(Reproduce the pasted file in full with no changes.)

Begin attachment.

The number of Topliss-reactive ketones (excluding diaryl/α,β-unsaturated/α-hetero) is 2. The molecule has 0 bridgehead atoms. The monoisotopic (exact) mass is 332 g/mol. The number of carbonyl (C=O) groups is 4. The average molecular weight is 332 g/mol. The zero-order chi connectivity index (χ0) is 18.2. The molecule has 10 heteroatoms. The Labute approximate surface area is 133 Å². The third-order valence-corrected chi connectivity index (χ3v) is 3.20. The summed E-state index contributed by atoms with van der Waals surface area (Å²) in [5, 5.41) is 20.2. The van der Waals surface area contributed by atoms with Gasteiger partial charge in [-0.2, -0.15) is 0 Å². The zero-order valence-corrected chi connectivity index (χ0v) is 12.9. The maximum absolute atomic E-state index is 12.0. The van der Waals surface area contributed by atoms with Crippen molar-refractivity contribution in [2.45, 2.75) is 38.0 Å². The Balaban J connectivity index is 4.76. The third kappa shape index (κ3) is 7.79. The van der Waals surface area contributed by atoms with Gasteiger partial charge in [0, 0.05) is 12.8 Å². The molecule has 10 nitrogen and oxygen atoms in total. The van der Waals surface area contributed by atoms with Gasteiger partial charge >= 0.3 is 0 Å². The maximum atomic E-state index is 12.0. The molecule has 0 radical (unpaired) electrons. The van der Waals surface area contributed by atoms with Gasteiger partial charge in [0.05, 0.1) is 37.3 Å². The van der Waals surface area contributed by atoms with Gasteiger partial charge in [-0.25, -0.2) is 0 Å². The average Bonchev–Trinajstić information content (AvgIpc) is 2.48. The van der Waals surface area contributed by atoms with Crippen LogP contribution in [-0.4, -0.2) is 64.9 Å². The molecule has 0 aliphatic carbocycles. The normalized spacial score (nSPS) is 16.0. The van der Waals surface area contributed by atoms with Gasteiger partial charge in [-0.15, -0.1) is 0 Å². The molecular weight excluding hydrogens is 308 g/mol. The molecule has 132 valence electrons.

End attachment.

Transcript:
The number of Topliss-reactive ketones (excluding diaryl/α,β-unsaturated/α-hetero) is 2. The molecule has 0 bridgehead atoms. The monoisotopic (exact) mass is 332 g/mol. The number of carbonyl (C=O) groups is 4. The average molecular weight is 332 g/mol. The zero-order chi connectivity index (χ0) is 18.2. The molecule has 10 heteroatoms. The Labute approximate surface area is 133 Å². The third-order valence-corrected chi connectivity index (χ3v) is 3.20. The summed E-state index contributed by atoms with van der Waals surface area (Å²) in [5, 5.41) is 20.2. The van der Waals surface area contributed by atoms with Gasteiger partial charge in [-0.2, -0.15) is 0 Å². The zero-order valence-corrected chi connectivity index (χ0v) is 12.9. The maximum absolute atomic E-state index is 12.0. The van der Waals surface area contributed by atoms with Crippen molar-refractivity contribution in [2.45, 2.75) is 38.0 Å². The Balaban J connectivity index is 4.76. The third kappa shape index (κ3) is 7.79. The van der Waals surface area contributed by atoms with Gasteiger partial charge in [0, 0.05) is 12.8 Å². The molecule has 10 nitrogen and oxygen atoms in total. The van der Waals surface area contributed by atoms with Gasteiger partial charge >= 0.3 is 0 Å². The maximum atomic E-state index is 12.0. The molecule has 0 radical (unpaired) electrons. The van der Waals surface area contributed by atoms with Gasteiger partial charge in [0.05, 0.1) is 37.3 Å². The van der Waals surface area contributed by atoms with Gasteiger partial charge in [-0.25, -0.2) is 0 Å². The average Bonchev–Trinajstić information content (AvgIpc) is 2.48. The van der Waals surface area contributed by atoms with Crippen LogP contribution in [-0.4, -0.2) is 64.9 Å². The molecule has 0 aliphatic carbocycles. The normalized spacial score (nSPS) is 16.0. The van der Waals surface area contributed by atoms with Gasteiger partial charge in [-0.15, -0.1) is 0 Å². The molecular weight excluding hydrogens is 308 g/mol. The molecule has 132 valence electrons.